What it was, once the Dallas Paleontological Society investigated. The bone was a pelvis of a Columbian mammoth, one of the two largest species of mammoth.
"This area is a fossil gold mine," society member Ed Swiatovy of Sherman told the Herald Democrat of Sherman and Denison for a story in Sunday editions. "At one time, it was under an inland sea. When it came to the end of the dinosaurs, when mammals took over, this area was grass plains and woodlands -- everything that mammals like. This area has always been conducive to marine or mammal life forms."
Society volunteers have excavated the area found by the boys, dinging a shoulder bone, fragments of two leg bones, a lower jaw with teeth and the back of a skull, Swiatovy said. All of the bones have been sent to the Museum of Nature & Science in Dallas for study and carbon dating.
A team of archaeologists from Southern Methodist University in Dallas surveyed the site for any signs of prehistoric human life but found none, he said.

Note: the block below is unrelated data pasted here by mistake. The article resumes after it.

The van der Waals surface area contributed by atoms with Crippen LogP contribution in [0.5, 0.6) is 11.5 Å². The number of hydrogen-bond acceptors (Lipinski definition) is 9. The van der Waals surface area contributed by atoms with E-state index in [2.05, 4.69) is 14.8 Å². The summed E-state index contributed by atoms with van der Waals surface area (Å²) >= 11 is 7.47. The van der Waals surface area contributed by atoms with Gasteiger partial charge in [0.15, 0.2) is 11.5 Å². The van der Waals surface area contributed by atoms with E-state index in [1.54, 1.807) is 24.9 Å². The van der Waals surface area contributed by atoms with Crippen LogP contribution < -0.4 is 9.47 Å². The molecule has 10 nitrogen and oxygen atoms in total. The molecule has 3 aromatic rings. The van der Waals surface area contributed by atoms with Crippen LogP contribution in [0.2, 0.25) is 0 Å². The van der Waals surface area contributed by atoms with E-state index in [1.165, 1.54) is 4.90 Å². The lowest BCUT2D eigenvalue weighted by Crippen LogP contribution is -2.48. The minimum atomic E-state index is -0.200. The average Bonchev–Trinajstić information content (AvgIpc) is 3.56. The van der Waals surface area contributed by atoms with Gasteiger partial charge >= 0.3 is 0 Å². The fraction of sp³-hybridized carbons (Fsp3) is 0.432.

The area along the Red River is rich in fossils, Swiatovy said. About five years ago, a team of society volunteers recovered the remains of a plesiosaur determined to have been about 90 million years old.
The Columbian mammoth and its cousin, the woolly mammoth, died out in the area between 10,000 and 13,000 years ago, Swiatovy said. The Columbian mammoth was one of the two largest mammoth species, standing 12 to 18 inches taller than today's African elephant, its largest modern descendant.
Swiatovy said the results of the museum analysis won't be known for another three to four weeks. Meanwhile, Andrew Carroll and Thomas Smith say they plan to spend a lot more time in the creek, looking for other fossils.